Center for Neurosensory Disorders
School of Dentistry
Genetics of Pain
Persistent pain is a part of many common human clinical conditions, yet the current ability to diagnose and manage these conditions is inadequate. Pain perception is one of the most complicated measurable traits, as it is composed of an aggregate of several other measurable phenotypes associated with peripheral and central nervous system dynamics, stress responsiveness, and inflammatory state. It is generally accepted that complex traits, like pain perception, result from the interplay between environmental exposures and multiple genetic variants. However, little is known about the nature of these genetic variants. Because of the established roles of environmental exposures and the commonly held view that pain perception is an unquantifiable “subjective” experience, a genetic basis for pain perception has long been questioned. Recent and rapidly developing discoveries in the field of pain genetics have provided evidence for a substantial role for genetic background on pain perception and clinical pain phenotypes. These findings provide unique opportunities to identify new genetic variants that contribute to pain phenotypes.
The Diatchenko lab investigates the psychological, molecular, cellular, and genetic pathways that mediate both acute and persistent pain states. Their primary goal is to identify the critical elements of human genetic variability contributing to pain sensitivity and pathophysiological pain states that will enable individualized treatments and therapies. Other related research endeavors include molecular hierarchy and evolution of functional SNPs (single-nucleotide polymorphisms), regulation of gene expression underlying molecular pain signaling, development of surrogate animal models of human pain conditions, and clustering of neurological and psychological phenotypes that contribute to human persistent pain conditions. Answering these questions requires collaboration with experts in both clinical and basic biological sciences. Such collaborative activities allow the Diatchenko group to take basic genetic findings all the way from human association studies, through molecular and cellular mechanisms, to animal models, and ultimately to human clinical trials.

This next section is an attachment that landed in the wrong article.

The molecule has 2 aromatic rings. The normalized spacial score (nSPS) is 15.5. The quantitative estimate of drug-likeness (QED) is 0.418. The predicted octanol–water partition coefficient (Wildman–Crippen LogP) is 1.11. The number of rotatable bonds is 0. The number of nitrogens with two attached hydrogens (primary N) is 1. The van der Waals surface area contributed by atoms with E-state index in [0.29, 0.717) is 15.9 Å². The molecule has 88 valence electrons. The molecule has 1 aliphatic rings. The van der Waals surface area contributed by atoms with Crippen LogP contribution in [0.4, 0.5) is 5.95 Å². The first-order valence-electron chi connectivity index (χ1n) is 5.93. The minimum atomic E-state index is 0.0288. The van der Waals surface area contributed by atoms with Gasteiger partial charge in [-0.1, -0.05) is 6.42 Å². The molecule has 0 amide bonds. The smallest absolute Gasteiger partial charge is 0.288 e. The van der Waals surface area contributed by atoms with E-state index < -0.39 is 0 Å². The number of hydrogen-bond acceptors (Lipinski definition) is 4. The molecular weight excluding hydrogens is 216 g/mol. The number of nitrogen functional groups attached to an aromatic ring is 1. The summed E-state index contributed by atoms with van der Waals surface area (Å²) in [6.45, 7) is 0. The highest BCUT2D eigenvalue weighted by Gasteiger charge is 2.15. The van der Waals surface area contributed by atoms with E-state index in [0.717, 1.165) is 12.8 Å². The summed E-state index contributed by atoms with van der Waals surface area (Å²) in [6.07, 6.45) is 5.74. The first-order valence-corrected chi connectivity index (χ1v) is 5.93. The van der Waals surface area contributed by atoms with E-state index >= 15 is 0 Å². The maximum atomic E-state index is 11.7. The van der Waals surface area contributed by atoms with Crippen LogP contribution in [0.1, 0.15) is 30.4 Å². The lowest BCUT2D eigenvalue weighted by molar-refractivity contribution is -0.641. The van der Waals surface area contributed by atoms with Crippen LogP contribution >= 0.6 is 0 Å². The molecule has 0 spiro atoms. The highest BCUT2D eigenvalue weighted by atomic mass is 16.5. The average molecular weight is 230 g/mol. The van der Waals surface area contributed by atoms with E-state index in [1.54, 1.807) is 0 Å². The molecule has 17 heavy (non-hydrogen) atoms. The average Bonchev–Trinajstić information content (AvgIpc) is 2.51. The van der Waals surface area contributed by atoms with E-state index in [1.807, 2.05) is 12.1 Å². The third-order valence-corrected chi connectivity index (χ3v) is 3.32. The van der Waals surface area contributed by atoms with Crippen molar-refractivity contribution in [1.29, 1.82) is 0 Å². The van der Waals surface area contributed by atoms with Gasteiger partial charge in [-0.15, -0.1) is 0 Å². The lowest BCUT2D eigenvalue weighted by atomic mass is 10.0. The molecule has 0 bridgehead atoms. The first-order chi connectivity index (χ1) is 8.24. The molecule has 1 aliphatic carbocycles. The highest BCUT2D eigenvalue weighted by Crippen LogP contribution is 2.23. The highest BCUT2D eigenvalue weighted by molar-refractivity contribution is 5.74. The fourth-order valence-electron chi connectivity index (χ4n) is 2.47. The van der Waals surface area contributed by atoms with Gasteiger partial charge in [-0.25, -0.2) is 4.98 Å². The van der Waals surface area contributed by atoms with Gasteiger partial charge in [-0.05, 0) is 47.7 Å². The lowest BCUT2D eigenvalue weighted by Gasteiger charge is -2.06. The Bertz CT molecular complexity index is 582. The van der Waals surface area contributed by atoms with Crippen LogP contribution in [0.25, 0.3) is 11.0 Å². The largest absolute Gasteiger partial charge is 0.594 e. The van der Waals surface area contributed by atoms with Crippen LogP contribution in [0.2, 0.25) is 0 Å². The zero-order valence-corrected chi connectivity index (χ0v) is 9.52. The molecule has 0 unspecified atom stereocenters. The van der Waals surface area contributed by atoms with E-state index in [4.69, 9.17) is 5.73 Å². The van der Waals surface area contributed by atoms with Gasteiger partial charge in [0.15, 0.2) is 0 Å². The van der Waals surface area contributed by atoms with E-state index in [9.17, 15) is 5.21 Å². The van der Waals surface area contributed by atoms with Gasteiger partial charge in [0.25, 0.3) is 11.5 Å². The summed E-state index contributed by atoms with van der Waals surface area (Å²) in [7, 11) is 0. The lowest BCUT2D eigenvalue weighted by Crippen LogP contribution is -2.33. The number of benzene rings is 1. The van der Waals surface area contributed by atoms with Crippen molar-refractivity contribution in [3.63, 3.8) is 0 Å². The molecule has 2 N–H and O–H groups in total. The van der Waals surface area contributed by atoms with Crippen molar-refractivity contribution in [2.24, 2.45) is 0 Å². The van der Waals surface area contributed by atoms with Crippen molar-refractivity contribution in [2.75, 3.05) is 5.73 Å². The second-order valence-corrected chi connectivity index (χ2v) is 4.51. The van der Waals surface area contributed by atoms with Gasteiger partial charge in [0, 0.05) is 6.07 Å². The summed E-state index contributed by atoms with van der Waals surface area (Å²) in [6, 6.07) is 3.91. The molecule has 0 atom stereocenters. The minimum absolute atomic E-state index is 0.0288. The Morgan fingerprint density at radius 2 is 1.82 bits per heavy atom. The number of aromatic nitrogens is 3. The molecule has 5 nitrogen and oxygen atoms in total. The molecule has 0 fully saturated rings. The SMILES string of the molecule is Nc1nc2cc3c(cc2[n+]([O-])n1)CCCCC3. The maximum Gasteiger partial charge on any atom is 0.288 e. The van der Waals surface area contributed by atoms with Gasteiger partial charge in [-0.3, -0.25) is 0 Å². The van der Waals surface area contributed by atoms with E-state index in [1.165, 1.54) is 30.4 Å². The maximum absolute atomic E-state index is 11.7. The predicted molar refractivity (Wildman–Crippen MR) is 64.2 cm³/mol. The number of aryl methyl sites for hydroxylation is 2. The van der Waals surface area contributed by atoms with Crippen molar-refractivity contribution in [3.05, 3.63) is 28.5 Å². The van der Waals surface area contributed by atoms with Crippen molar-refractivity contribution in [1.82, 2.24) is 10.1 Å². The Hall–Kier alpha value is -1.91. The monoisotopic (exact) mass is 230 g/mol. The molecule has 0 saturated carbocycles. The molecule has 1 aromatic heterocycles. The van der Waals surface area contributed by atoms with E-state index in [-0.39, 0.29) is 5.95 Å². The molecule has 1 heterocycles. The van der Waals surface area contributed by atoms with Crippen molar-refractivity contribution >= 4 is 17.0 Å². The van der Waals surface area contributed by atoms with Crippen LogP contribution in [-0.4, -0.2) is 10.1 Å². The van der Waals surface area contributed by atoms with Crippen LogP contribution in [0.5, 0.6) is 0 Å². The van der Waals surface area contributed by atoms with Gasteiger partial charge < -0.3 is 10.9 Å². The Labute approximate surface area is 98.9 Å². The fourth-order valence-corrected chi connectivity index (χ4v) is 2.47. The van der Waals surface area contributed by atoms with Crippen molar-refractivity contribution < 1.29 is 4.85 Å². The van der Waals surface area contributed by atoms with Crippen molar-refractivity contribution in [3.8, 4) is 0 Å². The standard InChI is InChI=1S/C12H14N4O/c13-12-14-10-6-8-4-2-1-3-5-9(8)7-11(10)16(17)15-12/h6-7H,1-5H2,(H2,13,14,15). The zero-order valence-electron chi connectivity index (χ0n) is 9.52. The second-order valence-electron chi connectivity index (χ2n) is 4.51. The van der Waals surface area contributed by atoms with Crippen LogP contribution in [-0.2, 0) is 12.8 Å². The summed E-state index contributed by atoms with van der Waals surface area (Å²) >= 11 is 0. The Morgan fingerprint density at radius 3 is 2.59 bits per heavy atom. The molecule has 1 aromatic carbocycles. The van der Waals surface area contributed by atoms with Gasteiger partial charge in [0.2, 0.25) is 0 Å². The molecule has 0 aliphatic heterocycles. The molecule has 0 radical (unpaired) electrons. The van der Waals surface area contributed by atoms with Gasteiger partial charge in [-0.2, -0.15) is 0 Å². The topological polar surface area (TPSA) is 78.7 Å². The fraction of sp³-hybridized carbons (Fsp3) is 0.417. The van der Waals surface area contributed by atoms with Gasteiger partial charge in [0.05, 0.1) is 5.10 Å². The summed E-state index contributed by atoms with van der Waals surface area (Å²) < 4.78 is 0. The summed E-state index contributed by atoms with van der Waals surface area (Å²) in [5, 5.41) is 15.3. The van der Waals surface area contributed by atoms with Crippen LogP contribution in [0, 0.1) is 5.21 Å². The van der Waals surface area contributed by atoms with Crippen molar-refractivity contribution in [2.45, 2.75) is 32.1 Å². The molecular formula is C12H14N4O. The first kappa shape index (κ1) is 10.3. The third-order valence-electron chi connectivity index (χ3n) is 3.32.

Expansion of the human mu-opioid receptor gene architecture: novel functional variants. Shabalina SA, Zaykin DV, Gris P, Ogurtsov AY, Gauthier J, Shibata K, Tchivileva IE, Belfer I, Mishra B, Kiselycznyk C, Wallace MR, Staud R, Spiridonov NA, Max MB, Goldman D, Fillingim RB, Maixner W, Diatchenko L. Hum Mol Genet. 2009 Mar 15;18(6):1037-51. Epub 2008 Dec 22.
Genetic architecture of human pain perception. Diatchenko L, Nackley AG, Tchivileva IE, Shabalina SA, Maixner W. Trends Genet. 2007 Dec;23(12):605-13. Epub 2007 Nov 26. Review.
Human catechol-O-methyltransferase haplotypes modulate protein expression by altering mRNA secondary structure. Nackley AG, Shabalina SA, Tchivileva IE, Satterfield K, Korchynskyi O, Makarov SS, Maixner W, Diatchenko L. Science. 2006 Dec 22;314(5807):1930-3.
Genetic basis for individual variations in pain perception and the development of a chronic pain condition. Diatchenko L, Slade GD, Nackley AG, Bhalang K, Sigurdsson A, Belfer I, Goldman D, Xu K, Shabalina SA, Shagin D, Max MB, Makarov SS, Maixner W. Hum Mol Genet. 2005 Jan 1;14(1):135-43. Epub 2004 Nov 10.